The project aims to expand primary and secondary eye care services and facilitate early diagnosis and management of neglected ocular disease in Timor-Leste, through training primary eye care workers and essential equipment procurement. As vision loss in diabetics tends to occur in the working population, screening programs and early intervention have been shown to be economically beneficial to the community. This is most successful when centred around timely referrals, appropriate and accessible treatment and an emphasis on good primary care and integration into existing infrastructure. The project sits under the broader RACS East Timor Eye Program, with the overarching goal to reduce preventable blindness in Timor-Leste.
In 2020, the project pivoted to help the Timor-Leste health sector respond to the COVID-19 global pandemic.
Recent studies indicate that while untreated cataract and refractive error remain the primary causes of vision impairment and blindness, vision deterioration due to diabetic retinopathy and other posterior segment disease is increasing.
The objectives of this project are to:
- increase the identification, diagnosis and management of diabetic retinopathy in Timor-Leste;
- increase eye screening and ophthalmic services for rural and remote Timorese populations; and
- assist Timor-Leste health sector respond to COVID-19 pandemic.
Some of the key project activities and outputs:
- Procurement of essential diagnostic equipment and training of community doctors to screen for diabetic retinopathy in Timorese patients.
- Support for the Timorese eye faculty to deliver outreach screening and clinical services to rural and remote populations in Los Palos and Suai districts.
- Fabrication and installation of 20 vital signs monitors and 40 patient bed dividers in the national hospital emergency department, triage tent and the government isolation and treatment facilities to better monitor COVID-19 cases.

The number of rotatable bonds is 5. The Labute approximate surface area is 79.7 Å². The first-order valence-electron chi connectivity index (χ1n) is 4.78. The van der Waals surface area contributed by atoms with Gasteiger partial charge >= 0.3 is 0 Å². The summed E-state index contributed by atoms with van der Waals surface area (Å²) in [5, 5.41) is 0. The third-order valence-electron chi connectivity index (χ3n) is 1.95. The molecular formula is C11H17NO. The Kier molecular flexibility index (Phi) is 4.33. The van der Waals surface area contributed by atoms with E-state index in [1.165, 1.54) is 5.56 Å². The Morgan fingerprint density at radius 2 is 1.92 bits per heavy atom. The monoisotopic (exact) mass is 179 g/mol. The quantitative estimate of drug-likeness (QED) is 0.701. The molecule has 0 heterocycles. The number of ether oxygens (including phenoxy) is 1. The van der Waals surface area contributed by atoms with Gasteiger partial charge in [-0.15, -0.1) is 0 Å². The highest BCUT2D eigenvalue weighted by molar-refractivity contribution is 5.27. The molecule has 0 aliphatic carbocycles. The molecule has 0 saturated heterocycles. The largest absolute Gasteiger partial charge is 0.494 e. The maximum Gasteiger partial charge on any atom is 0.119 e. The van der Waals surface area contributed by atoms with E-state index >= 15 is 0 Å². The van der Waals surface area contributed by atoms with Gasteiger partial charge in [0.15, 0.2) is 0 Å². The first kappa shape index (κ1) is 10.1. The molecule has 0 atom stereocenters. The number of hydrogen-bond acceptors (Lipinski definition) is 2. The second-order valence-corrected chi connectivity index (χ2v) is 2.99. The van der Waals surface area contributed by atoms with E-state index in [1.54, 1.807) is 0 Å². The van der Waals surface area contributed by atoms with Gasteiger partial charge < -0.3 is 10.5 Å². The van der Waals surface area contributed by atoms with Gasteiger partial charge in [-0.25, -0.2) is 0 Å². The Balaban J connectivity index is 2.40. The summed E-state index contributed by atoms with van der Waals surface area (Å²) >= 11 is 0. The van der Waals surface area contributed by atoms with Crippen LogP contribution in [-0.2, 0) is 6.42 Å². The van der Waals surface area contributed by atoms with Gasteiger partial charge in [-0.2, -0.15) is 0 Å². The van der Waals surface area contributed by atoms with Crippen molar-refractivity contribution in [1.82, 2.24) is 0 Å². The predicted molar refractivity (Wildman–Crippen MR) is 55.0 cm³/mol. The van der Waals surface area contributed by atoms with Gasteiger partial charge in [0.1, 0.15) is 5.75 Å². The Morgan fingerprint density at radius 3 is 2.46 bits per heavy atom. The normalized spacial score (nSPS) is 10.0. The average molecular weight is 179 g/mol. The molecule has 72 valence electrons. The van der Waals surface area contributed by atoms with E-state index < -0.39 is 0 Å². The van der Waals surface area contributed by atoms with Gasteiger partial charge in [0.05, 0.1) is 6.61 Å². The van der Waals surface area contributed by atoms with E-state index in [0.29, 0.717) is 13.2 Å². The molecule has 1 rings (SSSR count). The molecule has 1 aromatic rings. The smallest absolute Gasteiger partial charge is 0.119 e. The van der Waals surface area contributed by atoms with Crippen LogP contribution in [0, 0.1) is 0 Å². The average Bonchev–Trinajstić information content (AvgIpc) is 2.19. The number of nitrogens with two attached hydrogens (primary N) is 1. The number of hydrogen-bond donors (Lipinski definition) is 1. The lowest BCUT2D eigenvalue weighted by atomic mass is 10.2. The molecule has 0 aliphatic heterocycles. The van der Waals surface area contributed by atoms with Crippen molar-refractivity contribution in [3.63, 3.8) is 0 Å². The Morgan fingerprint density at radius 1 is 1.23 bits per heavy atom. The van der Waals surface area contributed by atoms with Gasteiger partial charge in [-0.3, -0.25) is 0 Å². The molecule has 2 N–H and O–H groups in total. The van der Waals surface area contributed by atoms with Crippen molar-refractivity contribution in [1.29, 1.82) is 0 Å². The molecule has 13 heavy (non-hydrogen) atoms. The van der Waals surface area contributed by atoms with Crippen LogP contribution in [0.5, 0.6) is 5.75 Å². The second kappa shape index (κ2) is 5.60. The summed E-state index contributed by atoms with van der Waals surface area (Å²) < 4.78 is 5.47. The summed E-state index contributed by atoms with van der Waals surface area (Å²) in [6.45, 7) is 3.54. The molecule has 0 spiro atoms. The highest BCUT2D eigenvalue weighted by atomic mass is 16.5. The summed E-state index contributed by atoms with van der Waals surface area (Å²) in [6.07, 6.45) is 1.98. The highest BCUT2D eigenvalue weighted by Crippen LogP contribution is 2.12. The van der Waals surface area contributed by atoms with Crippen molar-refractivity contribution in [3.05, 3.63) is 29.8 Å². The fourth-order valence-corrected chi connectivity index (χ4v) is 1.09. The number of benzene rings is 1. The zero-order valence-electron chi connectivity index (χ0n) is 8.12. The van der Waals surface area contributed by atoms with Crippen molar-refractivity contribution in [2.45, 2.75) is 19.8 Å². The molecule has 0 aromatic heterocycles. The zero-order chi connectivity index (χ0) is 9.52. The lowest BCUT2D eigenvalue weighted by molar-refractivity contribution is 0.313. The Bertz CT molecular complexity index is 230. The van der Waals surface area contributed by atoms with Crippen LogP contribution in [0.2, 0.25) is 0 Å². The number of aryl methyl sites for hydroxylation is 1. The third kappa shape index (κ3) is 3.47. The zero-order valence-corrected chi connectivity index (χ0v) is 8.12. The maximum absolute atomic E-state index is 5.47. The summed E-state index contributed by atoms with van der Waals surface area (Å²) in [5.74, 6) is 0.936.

The broader East Timor Eye Program (ETEP) is developing a comprehensive nation-wide and sustainable eye health system that increases community access to high quality, affordable primary, secondary and tertiary eye care services for the Timorese population. This project plays a critical role by increasing the capacity of the national eye health system to identify and treat diabetic retinopathy cases, which were previously undiagnosed in Timor-Leste.
Where there were previously no vital signs monitors available for observing COVID-19 cases in Timor-Leste, the installation of the new machines and patient bed dividers in the hospital and isolation facilities is contributing to improved patient monitoring and infection prevention control. To borrow machines from the national hospital wards would mean that normal hospital services would suffer. Supplying these machines allows COVID-19 patients to be properly monitored and regular hospital services to continue as normal.
- The Australian Government through the Australian NGO Cooperation Program (ANCP)
- RACS Foundation for Surgery
In partnership with:
- Timor-Leste Ministry of Health
- Hospital Nacional Guido Valadares